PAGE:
Thursday, March 26, 2009

The Traditional Latin Mass, Men, and Masculinity

A friend of mine passed along an article about the Tridentine Mass, "Refugees From the Vernacular Mass." (New Oxford Review) The author had me with the opening paragraph:

I see there's a new book out, Why Men Hate Going to Church(Nelson Books). David Murrow, a television writer and producer, decided to write it after years of attending Catholic, Orthodox, mainline Protestant, and evangelical churches. He found that "no matter the name on the outside, there are always more women on the inside." I haven't read the book, but according to Peter Steinfels, who wrote a column about it for The New York Times, Murrow cites surveys showing that in most forms of church-related activity women constitute a great majority of participants, generally from 60 to 80 percent, and that most churches are "dominated by women and their values."
(The full article is reprinted by permission on the blog, Musings of a Pertinacious Papist.)

Many years ago, I noticed the very same thing. In fact, I started to call it "the feminization of the culture" before I heard others use the same phrase. Feminism wasn't satisfied with giving women the right to vote and be paid equally. The agenda seemed to shift toward destroying masculinity altogether. Since men were, as they said, the "enemy," it wasn't enough to subdue them but eradicate every aspect of their oppression. The injustice that so many feminists fought against, became the very same tool they used to bludgeon men. The irony was shameful.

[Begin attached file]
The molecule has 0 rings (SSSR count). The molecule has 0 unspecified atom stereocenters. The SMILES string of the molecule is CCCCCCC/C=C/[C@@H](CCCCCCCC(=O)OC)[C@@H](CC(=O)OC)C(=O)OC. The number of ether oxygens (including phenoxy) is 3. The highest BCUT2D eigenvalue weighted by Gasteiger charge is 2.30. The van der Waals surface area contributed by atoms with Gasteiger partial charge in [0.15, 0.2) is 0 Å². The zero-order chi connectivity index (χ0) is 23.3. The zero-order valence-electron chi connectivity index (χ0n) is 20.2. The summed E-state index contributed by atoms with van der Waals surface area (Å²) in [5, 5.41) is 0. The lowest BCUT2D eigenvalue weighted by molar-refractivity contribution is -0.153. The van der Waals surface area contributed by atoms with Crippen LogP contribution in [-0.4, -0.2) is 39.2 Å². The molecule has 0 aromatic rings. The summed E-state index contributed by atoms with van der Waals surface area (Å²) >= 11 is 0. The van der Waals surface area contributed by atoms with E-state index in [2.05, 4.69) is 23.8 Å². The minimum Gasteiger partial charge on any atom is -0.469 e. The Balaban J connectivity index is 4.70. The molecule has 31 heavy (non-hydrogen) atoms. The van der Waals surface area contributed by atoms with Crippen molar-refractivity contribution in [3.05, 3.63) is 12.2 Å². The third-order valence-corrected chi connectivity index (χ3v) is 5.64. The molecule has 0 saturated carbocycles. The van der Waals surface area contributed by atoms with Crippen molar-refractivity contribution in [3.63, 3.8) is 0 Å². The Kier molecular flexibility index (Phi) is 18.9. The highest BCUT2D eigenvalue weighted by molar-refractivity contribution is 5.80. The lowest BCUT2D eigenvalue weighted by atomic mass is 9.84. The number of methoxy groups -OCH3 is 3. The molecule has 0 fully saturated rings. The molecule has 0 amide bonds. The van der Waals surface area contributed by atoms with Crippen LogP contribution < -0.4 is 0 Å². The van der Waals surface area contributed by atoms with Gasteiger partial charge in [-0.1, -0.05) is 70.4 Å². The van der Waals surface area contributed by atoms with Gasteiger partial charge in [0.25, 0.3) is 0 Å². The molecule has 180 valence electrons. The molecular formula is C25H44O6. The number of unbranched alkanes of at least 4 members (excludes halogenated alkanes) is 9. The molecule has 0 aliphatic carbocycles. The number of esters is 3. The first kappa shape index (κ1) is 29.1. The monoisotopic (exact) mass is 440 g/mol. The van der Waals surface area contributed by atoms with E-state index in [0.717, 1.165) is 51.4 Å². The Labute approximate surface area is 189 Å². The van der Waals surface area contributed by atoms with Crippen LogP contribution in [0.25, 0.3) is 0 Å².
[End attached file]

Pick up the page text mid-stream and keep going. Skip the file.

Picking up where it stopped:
There is something about women and spirituality. Women are usually on a quest of one kind or another in order to understand the world around them. For a woman, relationship takes precedence, whether it is the relationship with her friends, her boyfriend or spouse, or God. I believe it is because God built the desire for relationship into women; for instance, Eve was created for relationship with Adam. Adam was first given something to do, which explains why most men would rather pound nails with their bare hands into wood than discuss their "relationships." Women, on the other hand, can happily discuss relationships until the cows come home. But I digress.

The writer of the article goes on to point out how men, generally, do not attend church. However, he noted that plenty of men were in attendance at a Tridentine Mass. I've noticed the same thing. Here are a few reasons why I think men like it.

Men are not distracted. During a typical church service, there is often too much going on. Whether it's an overly eager worship team that "wants everyone to join in" or constant flow of people assisting at a service, it produces a flurry of activity that often causes a man to think, "Now why did they have to go and do that?" Many times, there seems to be no rhyme or reason to the actions. There are also times when it is obvious that someone didn't get the memo.